System approach to robust acoustic echo cancellation through semi-blind source separation based on independent component analysis
Wada, Ted S.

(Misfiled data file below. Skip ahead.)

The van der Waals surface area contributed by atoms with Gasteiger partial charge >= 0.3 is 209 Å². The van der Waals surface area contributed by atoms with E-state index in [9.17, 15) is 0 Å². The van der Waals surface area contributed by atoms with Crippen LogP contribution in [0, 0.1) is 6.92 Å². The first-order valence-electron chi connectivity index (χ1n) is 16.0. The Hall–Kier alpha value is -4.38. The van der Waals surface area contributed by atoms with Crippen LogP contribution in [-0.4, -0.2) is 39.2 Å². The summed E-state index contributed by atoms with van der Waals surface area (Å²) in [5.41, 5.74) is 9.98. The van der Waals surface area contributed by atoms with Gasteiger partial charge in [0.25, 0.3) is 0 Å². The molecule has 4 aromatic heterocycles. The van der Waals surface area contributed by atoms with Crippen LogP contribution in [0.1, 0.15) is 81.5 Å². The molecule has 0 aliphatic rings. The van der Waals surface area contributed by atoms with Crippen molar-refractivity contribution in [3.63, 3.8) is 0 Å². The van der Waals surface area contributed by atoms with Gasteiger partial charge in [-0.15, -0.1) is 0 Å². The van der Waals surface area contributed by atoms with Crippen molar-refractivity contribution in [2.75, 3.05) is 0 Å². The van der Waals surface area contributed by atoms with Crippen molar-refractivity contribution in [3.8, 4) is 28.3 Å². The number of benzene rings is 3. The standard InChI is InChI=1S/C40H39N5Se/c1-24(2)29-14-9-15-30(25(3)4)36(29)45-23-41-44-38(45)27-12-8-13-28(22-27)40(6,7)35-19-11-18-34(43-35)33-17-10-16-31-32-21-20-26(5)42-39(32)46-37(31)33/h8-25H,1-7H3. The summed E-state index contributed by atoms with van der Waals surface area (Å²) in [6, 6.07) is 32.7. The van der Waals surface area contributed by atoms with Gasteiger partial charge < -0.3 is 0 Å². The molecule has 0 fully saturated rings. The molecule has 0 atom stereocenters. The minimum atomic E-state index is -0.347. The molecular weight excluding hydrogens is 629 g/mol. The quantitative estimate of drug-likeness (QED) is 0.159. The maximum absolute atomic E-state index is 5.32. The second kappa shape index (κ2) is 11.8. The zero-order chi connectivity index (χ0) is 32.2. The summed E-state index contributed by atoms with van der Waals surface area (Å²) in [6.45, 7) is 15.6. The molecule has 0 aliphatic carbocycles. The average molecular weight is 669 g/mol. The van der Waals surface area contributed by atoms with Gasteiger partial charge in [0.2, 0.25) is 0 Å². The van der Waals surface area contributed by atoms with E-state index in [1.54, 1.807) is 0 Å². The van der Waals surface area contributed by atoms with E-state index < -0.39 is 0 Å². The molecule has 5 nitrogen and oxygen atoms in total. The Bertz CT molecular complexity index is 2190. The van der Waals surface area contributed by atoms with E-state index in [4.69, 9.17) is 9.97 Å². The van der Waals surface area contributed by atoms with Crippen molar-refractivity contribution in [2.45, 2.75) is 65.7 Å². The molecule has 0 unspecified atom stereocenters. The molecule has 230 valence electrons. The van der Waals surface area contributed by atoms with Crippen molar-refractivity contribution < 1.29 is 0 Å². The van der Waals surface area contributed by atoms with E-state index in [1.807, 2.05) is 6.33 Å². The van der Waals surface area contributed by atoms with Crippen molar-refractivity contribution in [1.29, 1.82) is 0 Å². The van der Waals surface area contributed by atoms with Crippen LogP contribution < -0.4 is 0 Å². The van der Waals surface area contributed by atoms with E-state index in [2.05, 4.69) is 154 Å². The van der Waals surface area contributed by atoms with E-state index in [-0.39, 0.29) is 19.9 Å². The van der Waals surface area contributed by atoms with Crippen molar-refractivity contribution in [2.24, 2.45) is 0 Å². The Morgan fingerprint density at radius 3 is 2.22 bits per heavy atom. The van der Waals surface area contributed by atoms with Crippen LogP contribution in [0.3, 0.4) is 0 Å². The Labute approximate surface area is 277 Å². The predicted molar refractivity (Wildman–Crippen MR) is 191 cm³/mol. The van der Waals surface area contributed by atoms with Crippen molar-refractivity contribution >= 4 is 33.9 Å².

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We live in a dynamic world full of noises and interferences. The conventional acoustic echo cancellation (AEC) framework based on the least mean square (LMS) algorithm by itself lacks the ability to handle many secondary signals that interfere with the adaptive filtering process, e.g., local speech and background noise. In this dissertation, we build a foundation for what we refer to as the system approach to signal enhancement as we focus on the AEC problem. We first propose the residual echo enhancement (REE) technique that utilizes the error recovery nonlinearity (ERN) to "enhances" the filter estimation error prior to the filter adaptation. The single-channel AEC problem can be viewed as a special case of semi-blind source separation (SBSS) where one of the source signals is partially known, i.e., the far-end microphone signal that generates the near-end acoustic echo. SBSS optimized via independent component analysis (ICA) leads to the system combination of the LMS algorithm with the ERN that allows for continuous and stable adaptation even during double talk. Second, we extend the system perspective to the decorrelation problem for AEC, where we show that the REE procedure can be applied effectively in a multi-channel AEC (MCAEC) setting to indirectly assist the recovery of lost AEC performance due to inter-channel correlation, known generally as the "non-uniqueness" problem. We develop a novel, computationally efficient technique of frequency-domain resampling (FDR) that effectively alleviates the non-uniqueness problem directly while introducing minimal distortion to signal quality and statistics. We also apply the system approach to the multi-delay filter (MDF) that suffers from the inter-block correlation problem. Finally, we generalize the MCAEC problem in the SBSS framework and discuss many issues related to the implementation of an SBSS system. We propose a constrained batch-online implementation of SBSS that stabilizes the convergence behavior even in the worst case scenario of a single far-end talker along with the non-uniqueness condition on the far-end mixing system. The proposed techniques are developed from a pragmatic standpoint, motivated by real-world problems in acoustic and audio signal processing. Generalization of the orthogonality principle to the system level of an AEC problem allows us to relate AEC to source separation that seeks to maximize the independence, hence implicitly the orthogonality, not only between the error signal and the far-end signal, but rather, among all signals involved. The system approach, for which the REE paradigm is just one realization, enables the encompassing of many traditional signal enhancement techniques in analytically consistent yet practically effective manner for solving the enhancement problem in a very noisy and disruptive acoustic mixing environment.